The atoms in a crystal of diamond are bonded into one giant molecule. Each carbon atom is covalently bonded to four other carbon atoms, and so each carbon atom has four nearest neighbors. That is, its coordination number is 4. When just four bonding pairs of electrons surround an atom, they are arranged tetrahedrally. This is the case with diamond. All outer electrons of the carbon atoms are involved in the formation of covalent bonds. There is no possibility of delocalized or mobile electrons. As a consequence, diamond cannot conduct electricity.
Diamond burns when heated in air to 900°C; in an inert atmosphere it reverts to graphite slowly at 1000°C, rapidly at 1700°C.
Natural diamonds occur in some ancient volcanic "pipes," such as those in South Africa, Tanzania, and in the United States at Murfreesboro, Arkansas, and have been recovered from the ocean floor off the Cape of Good Hope. Microscopic diamonds have also been found in some meteorites.
Diamonds in meteoritesDiamonds have been found inside meteorites. Some of these diamonds were formed by shock pressure during violent impacts between asteroids in the asteroid belt. Shock-formed diamonds tend to be very cracked and measure one or two millimeters in size.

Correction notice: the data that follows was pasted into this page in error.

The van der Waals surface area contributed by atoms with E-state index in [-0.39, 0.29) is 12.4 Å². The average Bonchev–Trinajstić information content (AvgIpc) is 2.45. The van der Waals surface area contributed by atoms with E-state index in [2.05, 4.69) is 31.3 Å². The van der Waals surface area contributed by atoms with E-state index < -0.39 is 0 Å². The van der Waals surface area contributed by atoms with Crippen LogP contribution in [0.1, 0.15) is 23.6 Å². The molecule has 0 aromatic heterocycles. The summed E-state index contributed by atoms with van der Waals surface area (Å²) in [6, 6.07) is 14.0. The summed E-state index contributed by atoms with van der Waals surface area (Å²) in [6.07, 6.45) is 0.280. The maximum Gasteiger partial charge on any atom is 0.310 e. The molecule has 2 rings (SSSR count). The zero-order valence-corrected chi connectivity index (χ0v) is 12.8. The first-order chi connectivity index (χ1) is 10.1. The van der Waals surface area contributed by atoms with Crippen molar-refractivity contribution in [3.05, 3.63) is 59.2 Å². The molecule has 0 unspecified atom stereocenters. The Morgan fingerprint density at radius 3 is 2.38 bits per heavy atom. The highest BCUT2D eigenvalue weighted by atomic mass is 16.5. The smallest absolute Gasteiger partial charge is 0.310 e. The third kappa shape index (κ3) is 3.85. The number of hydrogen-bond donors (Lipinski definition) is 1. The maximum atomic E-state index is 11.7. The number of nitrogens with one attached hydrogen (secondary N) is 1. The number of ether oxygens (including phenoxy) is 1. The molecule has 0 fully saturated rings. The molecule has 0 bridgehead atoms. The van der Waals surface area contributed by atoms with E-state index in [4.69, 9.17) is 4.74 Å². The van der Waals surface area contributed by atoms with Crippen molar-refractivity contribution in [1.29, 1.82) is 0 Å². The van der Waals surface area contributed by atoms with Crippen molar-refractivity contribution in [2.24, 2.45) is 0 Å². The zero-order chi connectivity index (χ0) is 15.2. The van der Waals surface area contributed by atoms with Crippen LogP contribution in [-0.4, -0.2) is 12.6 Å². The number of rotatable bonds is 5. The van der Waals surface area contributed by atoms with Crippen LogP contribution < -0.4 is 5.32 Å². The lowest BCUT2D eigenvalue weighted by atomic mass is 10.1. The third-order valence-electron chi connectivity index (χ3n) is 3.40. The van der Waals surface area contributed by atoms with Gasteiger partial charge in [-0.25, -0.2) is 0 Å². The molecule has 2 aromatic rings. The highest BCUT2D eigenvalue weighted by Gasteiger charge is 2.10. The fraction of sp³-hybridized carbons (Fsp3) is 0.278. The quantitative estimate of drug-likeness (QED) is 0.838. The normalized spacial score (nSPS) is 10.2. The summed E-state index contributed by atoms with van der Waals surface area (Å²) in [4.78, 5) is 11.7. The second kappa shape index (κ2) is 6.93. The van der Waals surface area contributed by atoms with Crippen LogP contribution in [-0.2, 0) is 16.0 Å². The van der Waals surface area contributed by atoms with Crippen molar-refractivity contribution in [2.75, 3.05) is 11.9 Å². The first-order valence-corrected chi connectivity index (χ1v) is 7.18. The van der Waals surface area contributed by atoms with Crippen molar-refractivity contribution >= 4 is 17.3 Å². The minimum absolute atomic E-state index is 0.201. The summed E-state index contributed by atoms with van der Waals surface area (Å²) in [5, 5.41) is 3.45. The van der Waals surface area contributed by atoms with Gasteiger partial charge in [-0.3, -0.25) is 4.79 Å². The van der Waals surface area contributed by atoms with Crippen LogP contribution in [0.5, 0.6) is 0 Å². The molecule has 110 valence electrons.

Another type of diamond in meteorites occurs as tiny crystals measuring only a few nanometers across. They contain an isotope of xenon that is very rare on Earth but common in supernova remnants, suggesting that this is where they formed. Nanodiamonds are also surprisingly abundant, making up about 3 per cent of the carbon in meteorites in which they occur. If the same is true of carbon in interstellar space, just a gram of the dust and gas in an interstellar cloud could contain as many as 10,000 trillion nanodiamonds.
Black diamondsSo-called black diamonds, or carbonado, may be also have come from space. Black diamonds are only found in Brazil and the Central African Republic and, unlike other diamonds, are made of millions of diamond crystals stuck together. They are porous, too, which is puzzling because it would have been difficult for gas to become trapped in rocks at the depths at which terrestrial diamonds were formed – about 200 km below the surface. In a paper published in 2007, Stephen Haggerty, a geologist at Florida International University, proposes that the black diamonds arrived from space in a kilometer-sized rock between 2.6 billion and 3.8 billion years ago. At that time, South America and Africa were one land mass, which could account for the diamonds showing up on two continents today.
Archived newsSpitzer's eyes perfect for spotting diamonds in the sky (Feb 27, 2008)
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